What was this image?
Nope. A few minutes later, a flight attendant comes to my seat, with the gate agent following behind, to tell me that I have to put a surgical mask on top of my respirator. Seems like the gate agent must have come aboard specifically to ask the flight attendant to do this.
When I tell her that my respirator does not have a valve, and is allowed by airline policy, she says that she can't determine whether or not it has a valve, and asks me whether I'm willing to comply with her request. I say "yes" as I'm afraid of the consequences of saying no. They leave b...
I don't think these examples are quite security theater. A good bike lock makes your bike harder to steal; a "theatrical" bike lock would mostly just make it look harder to steal. Even a skinny cable lock, the sort you can cut with fingernail clippers, keeps it from being stolen by passers-by who don't have fingernail clippers.
(Of course, the same argument applies to the TSA, so maybe I'm just wrong about what "security theater" means.)
Exceptions (which I think is what you mean by edge cases) DO indicate that a rule is incomplete or not universal.
Yes! But rules don't have to be complete or universal to be acceptable.
Rules about people should be more formally correct than is implied by this post.
I think I see what you're getting at. My instinct kinda runs the other way, though: if people don't fit neatly into categories (and you care about the edge cases), it might be better to throw out the rule entirely rather than formalize it and categorize those edge cases. Could you give an example of where formalizing would be helpful?
How do you avoid bug bites?
That makes sense. I guess I'm mostly reacting to the last sentence, which adds a moral aspect.
(I'm also not 100% sure how much the last sentence is a joke, or deliberate exaggeration?)
lest we see anyone waver in their moral resolution to internalize most externalities.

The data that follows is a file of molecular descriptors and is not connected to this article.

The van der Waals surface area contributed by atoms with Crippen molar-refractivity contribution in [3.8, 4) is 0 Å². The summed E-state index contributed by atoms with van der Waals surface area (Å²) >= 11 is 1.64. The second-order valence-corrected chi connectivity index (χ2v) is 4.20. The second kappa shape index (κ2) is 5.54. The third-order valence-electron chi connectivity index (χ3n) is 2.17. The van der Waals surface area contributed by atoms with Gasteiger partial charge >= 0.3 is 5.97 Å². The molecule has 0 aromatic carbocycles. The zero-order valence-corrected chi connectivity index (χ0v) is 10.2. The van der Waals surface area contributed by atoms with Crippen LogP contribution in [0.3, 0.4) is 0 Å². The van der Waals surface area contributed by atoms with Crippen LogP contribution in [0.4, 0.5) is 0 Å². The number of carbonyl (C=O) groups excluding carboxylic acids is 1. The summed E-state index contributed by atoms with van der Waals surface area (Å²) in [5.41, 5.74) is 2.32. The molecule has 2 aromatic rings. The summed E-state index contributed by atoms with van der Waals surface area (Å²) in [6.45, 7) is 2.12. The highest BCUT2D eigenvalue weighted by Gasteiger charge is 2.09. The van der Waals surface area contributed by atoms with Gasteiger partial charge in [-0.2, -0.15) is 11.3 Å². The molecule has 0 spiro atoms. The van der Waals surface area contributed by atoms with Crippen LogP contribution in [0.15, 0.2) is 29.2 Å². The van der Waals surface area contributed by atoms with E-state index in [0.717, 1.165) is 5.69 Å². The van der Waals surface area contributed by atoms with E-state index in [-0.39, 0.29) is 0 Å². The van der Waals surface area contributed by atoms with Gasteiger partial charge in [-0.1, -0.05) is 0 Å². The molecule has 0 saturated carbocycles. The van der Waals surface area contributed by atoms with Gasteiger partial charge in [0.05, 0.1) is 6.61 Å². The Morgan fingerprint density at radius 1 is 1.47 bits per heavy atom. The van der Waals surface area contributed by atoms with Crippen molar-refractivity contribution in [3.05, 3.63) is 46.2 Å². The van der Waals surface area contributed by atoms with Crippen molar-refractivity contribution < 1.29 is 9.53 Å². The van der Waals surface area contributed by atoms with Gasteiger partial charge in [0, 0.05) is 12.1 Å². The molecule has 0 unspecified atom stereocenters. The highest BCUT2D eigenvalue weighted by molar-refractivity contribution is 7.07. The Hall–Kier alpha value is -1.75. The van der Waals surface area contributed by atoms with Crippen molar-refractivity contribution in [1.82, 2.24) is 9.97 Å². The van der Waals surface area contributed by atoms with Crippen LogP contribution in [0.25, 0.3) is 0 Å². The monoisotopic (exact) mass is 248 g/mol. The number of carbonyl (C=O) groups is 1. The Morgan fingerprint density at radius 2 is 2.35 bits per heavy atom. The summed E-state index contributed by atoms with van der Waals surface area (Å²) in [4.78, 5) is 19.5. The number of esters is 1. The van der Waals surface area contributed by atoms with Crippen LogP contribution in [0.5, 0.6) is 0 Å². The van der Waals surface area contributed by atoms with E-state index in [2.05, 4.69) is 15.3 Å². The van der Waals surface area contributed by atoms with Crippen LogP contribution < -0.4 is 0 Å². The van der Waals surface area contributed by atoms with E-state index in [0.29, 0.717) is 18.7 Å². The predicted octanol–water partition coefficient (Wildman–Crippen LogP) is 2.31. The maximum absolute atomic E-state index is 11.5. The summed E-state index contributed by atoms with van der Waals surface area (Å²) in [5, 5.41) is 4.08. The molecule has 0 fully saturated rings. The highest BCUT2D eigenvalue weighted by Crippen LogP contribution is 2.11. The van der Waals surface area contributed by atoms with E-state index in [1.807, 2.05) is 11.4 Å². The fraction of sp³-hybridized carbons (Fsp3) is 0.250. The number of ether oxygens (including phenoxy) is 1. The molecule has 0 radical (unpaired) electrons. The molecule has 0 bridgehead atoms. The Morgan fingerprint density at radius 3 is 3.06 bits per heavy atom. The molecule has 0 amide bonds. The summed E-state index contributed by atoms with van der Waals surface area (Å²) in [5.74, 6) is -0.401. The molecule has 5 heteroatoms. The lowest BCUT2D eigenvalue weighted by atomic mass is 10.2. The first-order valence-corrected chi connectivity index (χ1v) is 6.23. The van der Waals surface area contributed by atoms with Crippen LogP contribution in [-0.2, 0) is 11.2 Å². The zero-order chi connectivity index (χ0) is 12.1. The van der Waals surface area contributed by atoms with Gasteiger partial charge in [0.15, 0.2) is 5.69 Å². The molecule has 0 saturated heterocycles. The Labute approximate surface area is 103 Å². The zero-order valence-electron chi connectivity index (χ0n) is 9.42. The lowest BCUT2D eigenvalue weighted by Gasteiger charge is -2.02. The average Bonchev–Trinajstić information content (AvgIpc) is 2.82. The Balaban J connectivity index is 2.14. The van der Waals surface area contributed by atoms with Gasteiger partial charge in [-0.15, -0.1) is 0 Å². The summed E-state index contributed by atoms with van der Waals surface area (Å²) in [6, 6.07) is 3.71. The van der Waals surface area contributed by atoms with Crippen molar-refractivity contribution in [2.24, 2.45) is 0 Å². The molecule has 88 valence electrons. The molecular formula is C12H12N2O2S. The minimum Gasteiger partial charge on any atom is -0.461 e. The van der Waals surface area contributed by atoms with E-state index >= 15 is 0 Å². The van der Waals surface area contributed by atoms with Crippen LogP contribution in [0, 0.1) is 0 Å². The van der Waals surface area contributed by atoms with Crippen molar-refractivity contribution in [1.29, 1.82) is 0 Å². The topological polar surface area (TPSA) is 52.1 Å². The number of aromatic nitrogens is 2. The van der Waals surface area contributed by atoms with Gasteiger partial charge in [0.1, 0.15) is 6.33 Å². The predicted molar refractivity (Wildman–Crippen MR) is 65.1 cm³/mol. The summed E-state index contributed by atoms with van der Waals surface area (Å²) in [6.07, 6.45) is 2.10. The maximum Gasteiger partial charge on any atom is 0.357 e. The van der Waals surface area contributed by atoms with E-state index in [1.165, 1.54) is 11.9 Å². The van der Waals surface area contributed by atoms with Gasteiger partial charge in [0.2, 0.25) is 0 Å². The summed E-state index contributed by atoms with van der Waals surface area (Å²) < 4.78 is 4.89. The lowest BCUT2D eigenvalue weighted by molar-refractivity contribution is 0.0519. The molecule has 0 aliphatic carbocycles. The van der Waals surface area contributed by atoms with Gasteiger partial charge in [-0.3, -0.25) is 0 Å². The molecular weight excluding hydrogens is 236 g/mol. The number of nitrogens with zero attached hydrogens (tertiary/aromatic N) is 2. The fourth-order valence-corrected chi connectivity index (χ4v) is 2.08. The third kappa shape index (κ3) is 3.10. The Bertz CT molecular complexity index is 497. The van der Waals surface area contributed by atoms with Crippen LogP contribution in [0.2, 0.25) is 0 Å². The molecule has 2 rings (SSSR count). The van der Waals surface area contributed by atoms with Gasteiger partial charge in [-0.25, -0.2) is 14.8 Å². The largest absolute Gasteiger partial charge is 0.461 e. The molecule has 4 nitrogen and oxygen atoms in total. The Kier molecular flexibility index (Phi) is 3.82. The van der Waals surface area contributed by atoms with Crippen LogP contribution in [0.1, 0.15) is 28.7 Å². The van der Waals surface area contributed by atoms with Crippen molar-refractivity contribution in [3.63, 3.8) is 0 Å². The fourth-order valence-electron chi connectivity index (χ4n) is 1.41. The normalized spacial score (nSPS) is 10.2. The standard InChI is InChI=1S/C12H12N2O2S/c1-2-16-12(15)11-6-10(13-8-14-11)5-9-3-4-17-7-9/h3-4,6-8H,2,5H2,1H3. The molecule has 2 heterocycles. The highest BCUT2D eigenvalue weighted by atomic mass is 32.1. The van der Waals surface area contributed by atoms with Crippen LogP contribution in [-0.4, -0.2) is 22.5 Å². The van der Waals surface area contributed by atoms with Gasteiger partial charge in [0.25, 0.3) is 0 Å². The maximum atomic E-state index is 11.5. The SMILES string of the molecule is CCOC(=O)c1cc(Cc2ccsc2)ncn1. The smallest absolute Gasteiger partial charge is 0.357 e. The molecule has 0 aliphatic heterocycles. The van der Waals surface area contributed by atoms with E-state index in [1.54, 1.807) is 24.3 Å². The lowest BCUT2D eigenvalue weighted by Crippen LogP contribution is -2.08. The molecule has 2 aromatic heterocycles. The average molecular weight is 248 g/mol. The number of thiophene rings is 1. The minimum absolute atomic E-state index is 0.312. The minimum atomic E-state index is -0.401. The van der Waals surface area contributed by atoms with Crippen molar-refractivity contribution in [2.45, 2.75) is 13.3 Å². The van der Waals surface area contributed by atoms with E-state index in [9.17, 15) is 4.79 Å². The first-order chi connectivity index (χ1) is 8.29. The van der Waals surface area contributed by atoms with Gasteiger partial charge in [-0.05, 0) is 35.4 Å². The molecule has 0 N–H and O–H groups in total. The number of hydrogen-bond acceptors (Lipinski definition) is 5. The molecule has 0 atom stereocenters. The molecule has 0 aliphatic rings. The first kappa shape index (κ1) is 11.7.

If I find out that internalizing externalities is harmful, I don't want to do it! It might be harmful to moralize this, in case it makes it harder to change our minds?
I'm planning to participate, if I can find some folks to work together in person!
I'm in Redwood City.
What is this trick? The video seems to be gone.
I think this might conflate "science" with something like "statistics". It's possible to study things like personal experience, just harder at scale.
The Hollywood-scientist example illustrates this, I think. Dr. Physicist finds something that wildly conflicts with her current understanding of the world, and would be hard to put a number on, so she concludes that it can't and shouldn't be reasoned about using the scientific method.
I don't get the punchline. Do they plan to capture and use the AGI rather than killing it? Spread more zombie plague, for some reason? Did they start it in the first place? Does the briefcase have vaccines in it?
Good solution IMO, and I would recommend keeping the "Repost" in the title. It doesn't cost much.
If the counts weren't public until after voting were closed, do you think people would vote significantly differently?
My instinct says they wouldn't.